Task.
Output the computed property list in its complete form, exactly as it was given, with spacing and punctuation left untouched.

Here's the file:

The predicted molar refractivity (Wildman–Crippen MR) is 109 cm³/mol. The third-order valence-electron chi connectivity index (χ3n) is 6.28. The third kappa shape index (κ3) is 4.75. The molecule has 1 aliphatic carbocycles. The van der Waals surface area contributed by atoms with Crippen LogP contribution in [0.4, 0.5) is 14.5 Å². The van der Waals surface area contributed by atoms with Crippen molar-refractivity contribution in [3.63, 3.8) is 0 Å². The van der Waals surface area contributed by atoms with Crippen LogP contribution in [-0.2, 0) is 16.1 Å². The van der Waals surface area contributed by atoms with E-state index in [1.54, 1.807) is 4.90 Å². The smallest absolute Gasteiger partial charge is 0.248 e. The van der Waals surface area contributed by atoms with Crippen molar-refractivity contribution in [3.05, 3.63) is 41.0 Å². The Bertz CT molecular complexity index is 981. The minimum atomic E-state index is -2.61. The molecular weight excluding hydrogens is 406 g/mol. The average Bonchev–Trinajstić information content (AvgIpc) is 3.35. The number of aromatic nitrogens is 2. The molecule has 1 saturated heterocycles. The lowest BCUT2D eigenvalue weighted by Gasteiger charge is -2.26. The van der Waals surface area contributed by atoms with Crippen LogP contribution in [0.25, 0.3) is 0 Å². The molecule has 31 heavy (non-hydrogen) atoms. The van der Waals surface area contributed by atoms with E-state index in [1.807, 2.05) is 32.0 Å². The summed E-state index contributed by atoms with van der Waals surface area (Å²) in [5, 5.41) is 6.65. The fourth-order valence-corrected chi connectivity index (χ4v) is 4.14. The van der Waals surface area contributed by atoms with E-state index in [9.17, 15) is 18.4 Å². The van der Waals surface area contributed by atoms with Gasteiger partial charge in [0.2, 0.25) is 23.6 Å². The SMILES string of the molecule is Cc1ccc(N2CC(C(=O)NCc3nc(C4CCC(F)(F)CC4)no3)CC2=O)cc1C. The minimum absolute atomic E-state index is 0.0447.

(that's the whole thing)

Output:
The predicted molar refractivity (Wildman–Crippen MR) is 109 cm³/mol. The third-order valence-electron chi connectivity index (χ3n) is 6.28. The third kappa shape index (κ3) is 4.75. The molecule has 1 aliphatic carbocycles. The van der Waals surface area contributed by atoms with Crippen LogP contribution in [0.4, 0.5) is 14.5 Å². The van der Waals surface area contributed by atoms with Crippen molar-refractivity contribution in [3.63, 3.8) is 0 Å². The van der Waals surface area contributed by atoms with Crippen LogP contribution in [-0.2, 0) is 16.1 Å². The van der Waals surface area contributed by atoms with E-state index in [1.54, 1.807) is 4.90 Å². The smallest absolute Gasteiger partial charge is 0.248 e. The van der Waals surface area contributed by atoms with Crippen molar-refractivity contribution in [3.05, 3.63) is 41.0 Å². The Bertz CT molecular complexity index is 981. The minimum atomic E-state index is -2.61. The molecular weight excluding hydrogens is 406 g/mol. The average Bonchev–Trinajstić information content (AvgIpc) is 3.35. The number of aromatic nitrogens is 2. The molecule has 1 saturated heterocycles. The lowest BCUT2D eigenvalue weighted by Gasteiger charge is -2.26. The van der Waals surface area contributed by atoms with Crippen LogP contribution in [0.25, 0.3) is 0 Å². The molecule has 31 heavy (non-hydrogen) atoms. The van der Waals surface area contributed by atoms with E-state index in [1.807, 2.05) is 32.0 Å². The summed E-state index contributed by atoms with van der Waals surface area (Å²) in [5, 5.41) is 6.65. The fourth-order valence-corrected chi connectivity index (χ4v) is 4.14. The van der Waals surface area contributed by atoms with E-state index in [9.17, 15) is 18.4 Å². The van der Waals surface area contributed by atoms with Gasteiger partial charge in [0.2, 0.25) is 23.6 Å². The SMILES string of the molecule is Cc1ccc(N2CC(C(=O)NCc3nc(C4CCC(F)(F)CC4)no3)CC2=O)cc1C. The minimum absolute atomic E-state index is 0.0447.